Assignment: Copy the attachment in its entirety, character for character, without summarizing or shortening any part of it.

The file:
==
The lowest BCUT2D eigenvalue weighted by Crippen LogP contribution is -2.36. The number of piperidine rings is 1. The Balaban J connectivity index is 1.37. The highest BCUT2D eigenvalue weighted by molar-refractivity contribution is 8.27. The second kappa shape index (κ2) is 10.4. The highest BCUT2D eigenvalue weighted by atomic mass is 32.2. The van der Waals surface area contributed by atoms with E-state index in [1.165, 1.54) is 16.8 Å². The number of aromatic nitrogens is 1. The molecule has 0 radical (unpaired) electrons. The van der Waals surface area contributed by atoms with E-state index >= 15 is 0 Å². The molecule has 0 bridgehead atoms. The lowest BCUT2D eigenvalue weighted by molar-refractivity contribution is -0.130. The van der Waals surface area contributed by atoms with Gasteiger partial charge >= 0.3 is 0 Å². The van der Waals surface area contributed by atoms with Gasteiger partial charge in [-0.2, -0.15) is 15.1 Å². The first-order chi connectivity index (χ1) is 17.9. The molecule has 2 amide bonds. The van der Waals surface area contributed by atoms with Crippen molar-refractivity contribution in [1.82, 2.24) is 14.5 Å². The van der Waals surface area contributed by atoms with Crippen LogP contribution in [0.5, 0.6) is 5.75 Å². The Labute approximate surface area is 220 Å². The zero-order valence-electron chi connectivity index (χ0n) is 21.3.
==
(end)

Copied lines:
The lowest BCUT2D eigenvalue weighted by Crippen LogP contribution is -2.36. The number of piperidine rings is 1. The Balaban J connectivity index is 1.37. The highest BCUT2D eigenvalue weighted by molar-refractivity contribution is 8.27. The second kappa shape index (κ2) is 10.4. The highest BCUT2D eigenvalue weighted by atomic mass is 32.2. The van der Waals surface area contributed by atoms with E-state index in [1.165, 1.54) is 16.8 Å². The number of aromatic nitrogens is 1. The molecule has 0 radical (unpaired) electrons. The van der Waals surface area contributed by atoms with E-state index >= 15 is 0 Å². The molecule has 0 bridgehead atoms. The lowest BCUT2D eigenvalue weighted by molar-refractivity contribution is -0.130. The van der Waals surface area contributed by atoms with Gasteiger partial charge >= 0.3 is 0 Å². The van der Waals surface area contributed by atoms with Gasteiger partial charge in [-0.2, -0.15) is 15.1 Å². The first-order chi connectivity index (χ1) is 17.9. The molecule has 2 amide bonds. The van der Waals surface area contributed by atoms with Crippen molar-refractivity contribution in [1.82, 2.24) is 14.5 Å². The van der Waals surface area contributed by atoms with Crippen LogP contribution in [0.5, 0.6) is 5.75 Å². The Labute approximate surface area is 220 Å². The zero-order valence-electron chi connectivity index (χ0n) is 21.3.